After discovering that his girlfriend Iris (Brittany Snow) who's also his backup singer has cheated on him with the lead guitarist, Brand gets into a brawl that winds up on YouTube. His band deserts him and Brand decides to continue touring as a solo act.

The club circuit is sleazy. The father-daughter duo don't really click until Janie demonstrates musical ability and her father incorporates her into his act.

When Brand lands in jail, the underage Janie illegally drives his car into town and pawns his guitar for bail money.

Overall this is a sweet film that showcases Ms. Breslin and Mr. Nivola well. It loses momentum towards the second half, but is enjoyable along the way.

Thursday, April 14, 2011


By D.E.Levine

Contagion is a highly controlled film about a frightening out-of-control pandemic event.

Beth Emhoff, in Hong Kong on business, has a delicious dinner at a prestigious restaurant and then during a layover in Chicago, sleeps with an old boyfriend. Beth returns home to her husband Mitch (Matt Damon) in Minneapolis, becomes ill suddenly, and dies.

However,while in Hong Kong, Beth came into contact with business associates, restaurant patrons and staff, other guests at her hotel and in a casino, and of course on the plane. Naturally, since she doesn't know she's contagious and hasn't experienced any symptoms yet, she infects everyone with whom she comes into contact.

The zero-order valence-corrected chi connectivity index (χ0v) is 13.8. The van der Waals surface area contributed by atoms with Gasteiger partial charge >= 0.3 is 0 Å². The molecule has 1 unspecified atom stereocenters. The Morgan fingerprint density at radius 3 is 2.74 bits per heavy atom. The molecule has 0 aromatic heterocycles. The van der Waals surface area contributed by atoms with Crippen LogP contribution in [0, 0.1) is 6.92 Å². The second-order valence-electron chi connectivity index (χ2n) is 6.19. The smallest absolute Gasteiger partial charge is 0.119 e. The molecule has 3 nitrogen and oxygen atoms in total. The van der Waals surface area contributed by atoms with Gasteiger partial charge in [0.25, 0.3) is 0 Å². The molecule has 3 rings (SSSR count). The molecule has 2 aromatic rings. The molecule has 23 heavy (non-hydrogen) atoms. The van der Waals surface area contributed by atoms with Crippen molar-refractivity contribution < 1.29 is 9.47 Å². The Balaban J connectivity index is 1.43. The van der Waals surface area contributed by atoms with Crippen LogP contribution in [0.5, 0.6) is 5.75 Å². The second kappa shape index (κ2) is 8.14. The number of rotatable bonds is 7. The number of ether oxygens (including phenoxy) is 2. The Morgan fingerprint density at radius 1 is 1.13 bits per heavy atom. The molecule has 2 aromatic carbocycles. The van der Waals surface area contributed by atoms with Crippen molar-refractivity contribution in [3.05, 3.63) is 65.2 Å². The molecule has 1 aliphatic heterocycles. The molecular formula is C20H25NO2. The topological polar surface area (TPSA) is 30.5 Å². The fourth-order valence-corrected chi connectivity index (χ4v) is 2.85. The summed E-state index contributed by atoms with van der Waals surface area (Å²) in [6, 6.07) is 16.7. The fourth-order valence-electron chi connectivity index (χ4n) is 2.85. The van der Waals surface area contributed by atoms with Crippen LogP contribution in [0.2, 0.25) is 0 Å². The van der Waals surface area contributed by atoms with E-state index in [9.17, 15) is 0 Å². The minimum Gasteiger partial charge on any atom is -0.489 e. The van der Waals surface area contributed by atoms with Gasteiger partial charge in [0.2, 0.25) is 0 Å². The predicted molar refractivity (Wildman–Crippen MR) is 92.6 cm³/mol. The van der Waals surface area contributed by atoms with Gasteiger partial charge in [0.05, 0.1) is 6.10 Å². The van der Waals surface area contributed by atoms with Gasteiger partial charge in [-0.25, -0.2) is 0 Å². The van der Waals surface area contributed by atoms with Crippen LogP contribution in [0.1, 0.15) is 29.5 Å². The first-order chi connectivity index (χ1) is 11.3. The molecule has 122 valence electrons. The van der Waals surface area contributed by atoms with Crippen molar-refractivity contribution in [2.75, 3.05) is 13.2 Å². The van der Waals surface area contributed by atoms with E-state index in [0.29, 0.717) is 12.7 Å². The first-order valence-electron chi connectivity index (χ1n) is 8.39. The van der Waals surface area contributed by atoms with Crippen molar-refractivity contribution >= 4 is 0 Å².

Beth's death is only the beginning. A flu-like epidemic spreads with unbelievable rapidity although we don't learn how Beth became infected until the end of the film.

As the plague spreads rapidly, so does the drama and tension. The Deputy Director of the Center for Disease Control and Prevention in Atlanta, Dr. Ellis Cheever (Laurence Fishburne), takes charge of tracking and fighting the spread of the disease.

Erin Mears (Kate Winslet), a medical intelligence specialist, is sent to the Minneapolis hot spot to uncover the cause while back in a CDC lab Dr. Ally Hextall (Jennifer Ehle) struggles to isolate the virus and develop a serum/antidote.

Audiences can relate to the shock and panic since the country and world lived through the HIV, Ebola and swine-flu epidemics. We see that as panic spreads, civil society disappears and riots and looting take place.

Under Steven Soderbergh's direction and Stephen Mirrione's editing, things filmed physical conviction but without exaggeration.

There's a wild card in all of this, a Julian Assange type blogger named Alan Krumwiede (Jude Law) who insists that the government is ignoring a homeopathic cure colluding with a large pharmaceutical company on a pseudo drug. As Krumwiede blogs about his distrust he contributes to spreading the panic and unrest, which can almost be categorized as part of the illness.

There are some other interesting characters such as a doctor working for the World Health Organization (Marion Cotillard) and a renegade epidemiologist (Elliot Gould), but generally, the main characters and the world's "saviors" are government employees.

There is obviously a message in this post 911 anniversary film regarding that the people entrusted with the ability and know how to solve the problem are all government scientists that rely on facts, not religious beliefs.